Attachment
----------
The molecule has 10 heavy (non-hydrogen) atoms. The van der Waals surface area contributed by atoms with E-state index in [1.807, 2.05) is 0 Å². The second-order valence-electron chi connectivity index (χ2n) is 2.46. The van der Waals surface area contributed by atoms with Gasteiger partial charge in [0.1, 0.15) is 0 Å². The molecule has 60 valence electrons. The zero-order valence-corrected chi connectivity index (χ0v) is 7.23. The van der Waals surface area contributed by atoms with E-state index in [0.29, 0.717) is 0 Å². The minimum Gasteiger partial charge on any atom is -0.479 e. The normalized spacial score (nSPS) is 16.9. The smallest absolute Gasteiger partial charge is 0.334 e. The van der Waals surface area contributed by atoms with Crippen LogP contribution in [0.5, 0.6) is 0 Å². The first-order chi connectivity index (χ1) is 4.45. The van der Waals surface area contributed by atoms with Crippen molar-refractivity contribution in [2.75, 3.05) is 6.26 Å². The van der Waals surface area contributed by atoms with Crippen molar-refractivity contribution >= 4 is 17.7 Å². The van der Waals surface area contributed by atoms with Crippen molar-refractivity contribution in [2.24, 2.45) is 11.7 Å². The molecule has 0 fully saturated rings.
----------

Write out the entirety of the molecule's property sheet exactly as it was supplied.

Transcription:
The molecule has 10 heavy (non-hydrogen) atoms. The van der Waals surface area contributed by atoms with E-state index in [1.807, 2.05) is 0 Å². The second-order valence-electron chi connectivity index (χ2n) is 2.46. The van der Waals surface area contributed by atoms with Gasteiger partial charge in [0.1, 0.15) is 0 Å². The molecule has 60 valence electrons. The zero-order valence-corrected chi connectivity index (χ0v) is 7.23. The van der Waals surface area contributed by atoms with E-state index in [0.29, 0.717) is 0 Å². The minimum Gasteiger partial charge on any atom is -0.479 e. The normalized spacial score (nSPS) is 16.9. The smallest absolute Gasteiger partial charge is 0.334 e. The van der Waals surface area contributed by atoms with Crippen LogP contribution in [0.5, 0.6) is 0 Å². The first-order chi connectivity index (χ1) is 4.45. The van der Waals surface area contributed by atoms with Crippen molar-refractivity contribution in [2.75, 3.05) is 6.26 Å². The van der Waals surface area contributed by atoms with Crippen molar-refractivity contribution >= 4 is 17.7 Å². The van der Waals surface area contributed by atoms with Crippen molar-refractivity contribution in [2.24, 2.45) is 11.7 Å². The molecule has 0 fully saturated rings.